Make sure that your digital content is designed with the user in mind (UX). Check that it’s accessible, readable and legible.
The content for this post refers to an article written by Aurora Harley from the N N Group (specialists in Evidence Based User Experience Research).
Evidence Based User Experience Research
Article highlights (below):
It’s not enough to make it possible for people to use a site, which is the definition of accessibility. The site must also be easy and pleasant—qualities which require good usability and little eyestrain.
Legibility refers to the ability to distinguish the individual characters (of letters), while readability refers to the ability to actually process the meaning of the words. When text is difficult to decipher, readers are forced to choose between straining their eyes and skipping over the content;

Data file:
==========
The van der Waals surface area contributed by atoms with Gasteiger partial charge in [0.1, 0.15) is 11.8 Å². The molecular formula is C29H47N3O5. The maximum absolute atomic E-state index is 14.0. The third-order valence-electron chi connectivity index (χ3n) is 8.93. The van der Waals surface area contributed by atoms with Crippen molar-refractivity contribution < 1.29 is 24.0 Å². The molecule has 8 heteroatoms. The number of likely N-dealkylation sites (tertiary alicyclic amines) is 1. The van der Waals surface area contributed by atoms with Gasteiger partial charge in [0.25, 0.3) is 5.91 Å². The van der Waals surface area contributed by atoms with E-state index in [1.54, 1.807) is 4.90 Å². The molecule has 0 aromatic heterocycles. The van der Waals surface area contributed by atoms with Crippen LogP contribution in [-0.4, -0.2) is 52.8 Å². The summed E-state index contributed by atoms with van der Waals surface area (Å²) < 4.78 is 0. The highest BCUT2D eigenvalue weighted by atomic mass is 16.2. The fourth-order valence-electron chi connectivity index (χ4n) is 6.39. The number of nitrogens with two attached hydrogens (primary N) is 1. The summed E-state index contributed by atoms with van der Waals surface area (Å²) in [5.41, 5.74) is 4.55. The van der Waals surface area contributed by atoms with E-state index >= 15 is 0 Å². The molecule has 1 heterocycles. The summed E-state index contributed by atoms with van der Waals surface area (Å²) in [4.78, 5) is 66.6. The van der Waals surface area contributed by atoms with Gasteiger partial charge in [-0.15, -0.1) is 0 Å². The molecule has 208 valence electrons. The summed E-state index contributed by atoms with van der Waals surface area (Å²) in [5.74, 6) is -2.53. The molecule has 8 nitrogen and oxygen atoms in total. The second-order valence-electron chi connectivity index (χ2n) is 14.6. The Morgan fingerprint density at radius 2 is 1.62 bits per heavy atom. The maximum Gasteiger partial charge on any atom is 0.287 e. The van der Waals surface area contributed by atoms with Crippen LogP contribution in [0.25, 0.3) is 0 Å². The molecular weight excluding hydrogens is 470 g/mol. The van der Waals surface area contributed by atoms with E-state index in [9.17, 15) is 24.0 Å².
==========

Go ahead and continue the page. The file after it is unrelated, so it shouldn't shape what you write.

According to accessibility requirements for color contrast, text that is not purely decorative or part of a logo should have a contrast ratio of at least 4.5:1 (or 3:1 for large characters, defined as an 18-point font, or a 14-point bold font);
When combining emotion-provoking imagery with text, ensure that the text is readable by creating a high-contrast ratio between the text and its background;
Use effects such as a semi-opaque overlay (either covering the entire image or just the text portion), a blur, a text shadow or outline, or a combination of these techniques. See examples.